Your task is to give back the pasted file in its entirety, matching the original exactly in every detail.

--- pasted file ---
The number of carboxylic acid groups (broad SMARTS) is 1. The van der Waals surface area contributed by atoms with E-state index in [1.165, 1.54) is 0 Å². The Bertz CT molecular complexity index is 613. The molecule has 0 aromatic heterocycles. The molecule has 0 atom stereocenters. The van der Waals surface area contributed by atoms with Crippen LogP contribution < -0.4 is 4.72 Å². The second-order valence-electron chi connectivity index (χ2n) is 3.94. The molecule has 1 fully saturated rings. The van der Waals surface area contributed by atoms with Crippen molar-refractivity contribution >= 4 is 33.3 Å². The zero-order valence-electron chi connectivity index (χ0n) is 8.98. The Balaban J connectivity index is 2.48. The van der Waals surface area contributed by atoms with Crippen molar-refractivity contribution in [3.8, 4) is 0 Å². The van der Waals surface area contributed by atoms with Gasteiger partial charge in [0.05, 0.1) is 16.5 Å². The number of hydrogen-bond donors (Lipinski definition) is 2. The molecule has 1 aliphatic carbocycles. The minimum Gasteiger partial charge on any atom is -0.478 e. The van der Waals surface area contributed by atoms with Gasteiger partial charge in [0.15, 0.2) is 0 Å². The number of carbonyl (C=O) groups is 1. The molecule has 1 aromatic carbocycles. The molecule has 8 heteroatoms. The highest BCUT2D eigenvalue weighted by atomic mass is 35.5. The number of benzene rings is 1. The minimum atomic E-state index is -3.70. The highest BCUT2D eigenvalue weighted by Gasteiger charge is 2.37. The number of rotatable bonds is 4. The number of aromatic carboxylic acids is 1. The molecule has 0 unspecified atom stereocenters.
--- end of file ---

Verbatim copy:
The number of carboxylic acid groups (broad SMARTS) is 1. The van der Waals surface area contributed by atoms with E-state index in [1.165, 1.54) is 0 Å². The Bertz CT molecular complexity index is 613. The molecule has 0 aromatic heterocycles. The molecule has 0 atom stereocenters. The van der Waals surface area contributed by atoms with Crippen LogP contribution < -0.4 is 4.72 Å². The second-order valence-electron chi connectivity index (χ2n) is 3.94. The molecule has 1 fully saturated rings. The van der Waals surface area contributed by atoms with Crippen molar-refractivity contribution >= 4 is 33.3 Å². The zero-order valence-electron chi connectivity index (χ0n) is 8.98. The Balaban J connectivity index is 2.48. The van der Waals surface area contributed by atoms with Crippen molar-refractivity contribution in [3.8, 4) is 0 Å². The van der Waals surface area contributed by atoms with Gasteiger partial charge in [0.05, 0.1) is 16.5 Å². The number of hydrogen-bond donors (Lipinski definition) is 2. The molecule has 1 aliphatic carbocycles. The minimum Gasteiger partial charge on any atom is -0.478 e. The van der Waals surface area contributed by atoms with Gasteiger partial charge in [0.15, 0.2) is 0 Å². The number of carbonyl (C=O) groups is 1. The molecule has 1 aromatic carbocycles. The molecule has 8 heteroatoms. The highest BCUT2D eigenvalue weighted by atomic mass is 35.5. The number of benzene rings is 1. The minimum atomic E-state index is -3.70. The highest BCUT2D eigenvalue weighted by Gasteiger charge is 2.37. The number of rotatable bonds is 4. The number of aromatic carboxylic acids is 1. The molecule has 0 unspecified atom stereocenters.